Larry Ellison Is Right and Wrong About Cloud Computing

Rob Enderle

I agree with many of the folks commenting about Larry Ellison's rant on cloud computing -- he is one funny guy and actually cuts to the point that cloud computing isn't something new, it's just the current fashionable term for affordable hosted services. But he is wrong in saying he can avoid it. Once something like this gains steam, fighting it simply makes you look old and out of date.


Let's talk for a moment about marketing shorthand, why it is important, and how it can often go out of control.


Marketing Shorthand or Branding a Concept


Every few months, someone comes up with a new concept. Most, like autonomic computing or on-demand computing, are vendor specific, but some, like cloud computing or Web 2.0 become the latest industry buzz word.


These buzz words typically signify a change to the vendors in the importance of what they are trying to sell; they provide a context to wrap products and solutions around. Without the concept of cloud computing, we would have had vastly fewer articles about the subject and vastly fewer people interested in it.


Web 2.0 isn't the second generation of anything. We didn't truly update the Web; we just talked about a series of evolutionary changes and wrapped them with a name. There is no product team working on a Web 3.0 replacement for 2.0 either, but we are already talking about Web 3.0 as if there were.


Getting out of Control


I was just at an event held by a vendor in Budapest. For what appeared to be almost every other product feature, they had created a unique word to help describe what the feature did. It was as if they were developing their own language. I spent way too much time trying to translate their words into what they were really trying to say. If they'd used Klingon instead, at least I would have ended up with a skill that would make it clear that I'd never date again.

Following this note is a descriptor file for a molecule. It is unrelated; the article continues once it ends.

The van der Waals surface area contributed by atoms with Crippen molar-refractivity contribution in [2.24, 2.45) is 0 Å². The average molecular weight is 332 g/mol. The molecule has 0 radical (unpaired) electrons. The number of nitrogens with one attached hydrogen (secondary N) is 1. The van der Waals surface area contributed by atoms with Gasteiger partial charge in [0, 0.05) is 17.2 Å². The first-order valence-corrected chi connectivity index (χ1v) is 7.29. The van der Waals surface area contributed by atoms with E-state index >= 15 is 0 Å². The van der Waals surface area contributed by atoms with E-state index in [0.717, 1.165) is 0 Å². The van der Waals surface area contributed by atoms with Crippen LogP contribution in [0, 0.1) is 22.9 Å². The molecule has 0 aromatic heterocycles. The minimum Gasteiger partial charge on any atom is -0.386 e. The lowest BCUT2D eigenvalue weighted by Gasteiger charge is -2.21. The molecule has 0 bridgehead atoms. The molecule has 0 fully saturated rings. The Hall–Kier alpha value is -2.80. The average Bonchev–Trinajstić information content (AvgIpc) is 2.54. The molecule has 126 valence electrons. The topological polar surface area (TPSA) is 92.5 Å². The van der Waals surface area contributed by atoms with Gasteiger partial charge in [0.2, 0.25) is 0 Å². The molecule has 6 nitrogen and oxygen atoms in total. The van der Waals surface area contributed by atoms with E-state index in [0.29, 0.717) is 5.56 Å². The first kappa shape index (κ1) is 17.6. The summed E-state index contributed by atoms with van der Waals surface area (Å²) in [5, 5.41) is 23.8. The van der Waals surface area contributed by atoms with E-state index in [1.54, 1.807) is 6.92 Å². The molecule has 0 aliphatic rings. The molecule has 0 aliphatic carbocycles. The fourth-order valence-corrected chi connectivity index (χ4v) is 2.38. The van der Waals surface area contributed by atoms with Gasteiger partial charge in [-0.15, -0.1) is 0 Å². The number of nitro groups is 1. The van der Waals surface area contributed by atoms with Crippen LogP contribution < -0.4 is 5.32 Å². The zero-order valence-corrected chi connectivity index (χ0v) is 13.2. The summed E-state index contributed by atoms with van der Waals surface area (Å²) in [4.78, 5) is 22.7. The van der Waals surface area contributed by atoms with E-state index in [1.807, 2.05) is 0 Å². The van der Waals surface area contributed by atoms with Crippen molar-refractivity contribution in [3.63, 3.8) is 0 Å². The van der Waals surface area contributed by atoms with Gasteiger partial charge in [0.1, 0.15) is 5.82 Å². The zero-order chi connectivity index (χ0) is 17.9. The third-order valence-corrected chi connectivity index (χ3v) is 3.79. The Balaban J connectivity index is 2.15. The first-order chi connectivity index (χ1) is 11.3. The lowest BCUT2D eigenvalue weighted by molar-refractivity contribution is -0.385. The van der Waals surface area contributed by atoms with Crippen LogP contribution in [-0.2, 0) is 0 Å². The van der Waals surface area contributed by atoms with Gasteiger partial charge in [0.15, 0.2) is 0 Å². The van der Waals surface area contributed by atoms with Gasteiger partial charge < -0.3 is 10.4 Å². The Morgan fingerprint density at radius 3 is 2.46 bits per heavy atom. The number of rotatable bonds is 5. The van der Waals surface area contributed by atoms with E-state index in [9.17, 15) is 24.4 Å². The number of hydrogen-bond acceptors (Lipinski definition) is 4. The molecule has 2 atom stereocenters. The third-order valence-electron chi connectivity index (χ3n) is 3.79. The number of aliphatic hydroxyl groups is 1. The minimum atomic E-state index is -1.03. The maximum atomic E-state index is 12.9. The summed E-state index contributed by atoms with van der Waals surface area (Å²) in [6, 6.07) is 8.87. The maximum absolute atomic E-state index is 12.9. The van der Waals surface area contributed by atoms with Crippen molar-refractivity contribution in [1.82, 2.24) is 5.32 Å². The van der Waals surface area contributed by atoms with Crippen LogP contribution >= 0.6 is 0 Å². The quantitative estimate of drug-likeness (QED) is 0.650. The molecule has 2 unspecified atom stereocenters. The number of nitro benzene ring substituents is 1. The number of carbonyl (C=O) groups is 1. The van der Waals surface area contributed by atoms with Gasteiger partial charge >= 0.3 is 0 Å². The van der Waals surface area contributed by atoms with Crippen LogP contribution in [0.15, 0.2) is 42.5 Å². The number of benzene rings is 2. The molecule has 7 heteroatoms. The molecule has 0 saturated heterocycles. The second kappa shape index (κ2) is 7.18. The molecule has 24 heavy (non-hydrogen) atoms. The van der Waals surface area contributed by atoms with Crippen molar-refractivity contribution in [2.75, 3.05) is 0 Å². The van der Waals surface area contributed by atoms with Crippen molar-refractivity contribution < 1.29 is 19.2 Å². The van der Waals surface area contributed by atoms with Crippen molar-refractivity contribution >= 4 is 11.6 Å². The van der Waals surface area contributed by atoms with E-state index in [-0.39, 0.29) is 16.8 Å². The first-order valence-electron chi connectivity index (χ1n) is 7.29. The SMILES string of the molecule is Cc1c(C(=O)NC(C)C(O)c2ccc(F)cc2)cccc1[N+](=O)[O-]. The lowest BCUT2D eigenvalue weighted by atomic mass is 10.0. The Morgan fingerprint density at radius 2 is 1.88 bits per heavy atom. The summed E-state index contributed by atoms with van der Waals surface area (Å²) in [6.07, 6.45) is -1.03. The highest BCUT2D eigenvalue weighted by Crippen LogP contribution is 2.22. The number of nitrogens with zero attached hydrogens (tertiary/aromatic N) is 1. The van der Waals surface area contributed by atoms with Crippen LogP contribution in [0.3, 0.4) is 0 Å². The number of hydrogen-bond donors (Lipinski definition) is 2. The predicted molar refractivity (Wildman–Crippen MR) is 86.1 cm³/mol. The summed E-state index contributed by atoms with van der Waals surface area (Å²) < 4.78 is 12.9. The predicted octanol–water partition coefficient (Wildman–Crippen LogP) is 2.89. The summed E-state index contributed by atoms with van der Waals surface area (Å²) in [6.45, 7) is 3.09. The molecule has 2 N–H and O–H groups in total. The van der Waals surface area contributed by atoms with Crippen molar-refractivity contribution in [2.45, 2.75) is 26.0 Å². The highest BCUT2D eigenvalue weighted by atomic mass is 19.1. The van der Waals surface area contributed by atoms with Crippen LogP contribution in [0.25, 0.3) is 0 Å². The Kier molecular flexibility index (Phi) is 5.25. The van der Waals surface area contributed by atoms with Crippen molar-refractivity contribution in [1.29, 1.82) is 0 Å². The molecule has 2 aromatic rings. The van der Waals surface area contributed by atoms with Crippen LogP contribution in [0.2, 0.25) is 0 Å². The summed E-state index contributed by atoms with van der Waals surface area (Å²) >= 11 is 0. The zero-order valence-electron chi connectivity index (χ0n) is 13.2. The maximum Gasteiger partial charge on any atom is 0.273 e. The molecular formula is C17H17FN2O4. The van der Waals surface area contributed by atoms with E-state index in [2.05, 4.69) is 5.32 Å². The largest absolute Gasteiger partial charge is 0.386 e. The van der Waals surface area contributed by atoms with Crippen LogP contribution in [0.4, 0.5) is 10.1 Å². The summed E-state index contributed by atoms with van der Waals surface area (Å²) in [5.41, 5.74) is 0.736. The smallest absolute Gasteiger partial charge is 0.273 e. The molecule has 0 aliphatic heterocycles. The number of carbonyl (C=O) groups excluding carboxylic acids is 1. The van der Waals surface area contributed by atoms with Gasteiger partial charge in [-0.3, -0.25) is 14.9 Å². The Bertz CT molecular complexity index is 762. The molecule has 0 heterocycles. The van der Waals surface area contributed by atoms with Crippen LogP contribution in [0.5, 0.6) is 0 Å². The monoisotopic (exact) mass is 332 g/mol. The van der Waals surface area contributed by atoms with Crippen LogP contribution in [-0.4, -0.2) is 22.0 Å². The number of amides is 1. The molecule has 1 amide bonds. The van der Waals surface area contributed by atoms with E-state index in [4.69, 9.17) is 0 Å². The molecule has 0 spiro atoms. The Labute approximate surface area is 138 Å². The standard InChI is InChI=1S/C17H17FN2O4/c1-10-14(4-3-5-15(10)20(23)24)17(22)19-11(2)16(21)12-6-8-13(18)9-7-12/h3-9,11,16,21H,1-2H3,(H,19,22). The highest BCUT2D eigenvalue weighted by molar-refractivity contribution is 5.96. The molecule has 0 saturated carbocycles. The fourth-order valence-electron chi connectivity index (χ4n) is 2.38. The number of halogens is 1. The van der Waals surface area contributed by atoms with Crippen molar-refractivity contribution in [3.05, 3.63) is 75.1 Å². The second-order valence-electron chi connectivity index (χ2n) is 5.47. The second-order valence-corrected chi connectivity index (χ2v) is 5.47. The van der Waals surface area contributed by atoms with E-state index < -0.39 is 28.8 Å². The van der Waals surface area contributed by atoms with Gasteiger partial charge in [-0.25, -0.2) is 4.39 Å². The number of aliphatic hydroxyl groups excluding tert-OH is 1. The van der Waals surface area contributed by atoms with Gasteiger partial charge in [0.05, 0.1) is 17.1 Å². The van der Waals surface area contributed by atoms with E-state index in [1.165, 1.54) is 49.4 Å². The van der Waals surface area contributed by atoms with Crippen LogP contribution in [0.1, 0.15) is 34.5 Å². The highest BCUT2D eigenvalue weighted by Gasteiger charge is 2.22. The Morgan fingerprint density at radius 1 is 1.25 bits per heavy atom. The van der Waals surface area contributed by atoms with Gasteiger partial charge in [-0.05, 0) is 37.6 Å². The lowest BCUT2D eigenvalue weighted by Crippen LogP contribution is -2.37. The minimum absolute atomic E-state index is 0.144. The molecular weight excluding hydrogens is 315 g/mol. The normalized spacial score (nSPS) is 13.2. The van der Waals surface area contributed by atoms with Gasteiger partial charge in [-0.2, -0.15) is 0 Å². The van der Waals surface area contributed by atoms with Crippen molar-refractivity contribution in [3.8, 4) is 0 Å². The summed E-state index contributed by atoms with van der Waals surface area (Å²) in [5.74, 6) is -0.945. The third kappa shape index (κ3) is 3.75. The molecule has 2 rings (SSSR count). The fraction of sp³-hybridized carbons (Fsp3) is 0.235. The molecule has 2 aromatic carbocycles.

This kind of practice can get way out of hand with vendors who want to create a new unique name for everything. This isn't just in tech. I can recall the Turbo-Hydramatic GM Transmission I once had; the name sounds cool, but doesn't it also sound like it has something to do with water? GM did market this name, and I'm quite sure there were buyers that wanted a Turbo-Hydromatic transmission. The key is that they marketed the name after they created it; this can get really expensive if you have a tendency to create a whole language of names.


Wrapping Up: Keep It Simple


In the end, the goal with efforts like this is not to create names that someone can complain about, but to be able to more easily communicate a key benefit and sell a related product. Sometimes I think marketing forgets that they are supposed to be selling something, which is why things like Pimp My Infrastructure and nutty names result. KISS, or Keep It Simple Stupid, should always be applied to any effort. If you don't need a special name, take pity on those of us in the real world and don't create one just because you can. However, once a name like cloud computing exists, ignoring it represents a significant risk -- and not one that I would take. Then again, I don't own my own fighter jet.

Add Comment      Leave a comment on this blog post
Sep 30, 2008 4:36 AM Chris Lerpiniere Chris Lerpiniere  says:
I agree massively with this article. New names are dreamt up all the time (especially in the US) to attempt to create a unique perception, which often isn't there. Isn't the Cloud computing tag simply because network engineers simply use a cloud on network diagrams to depict the internet? Reply

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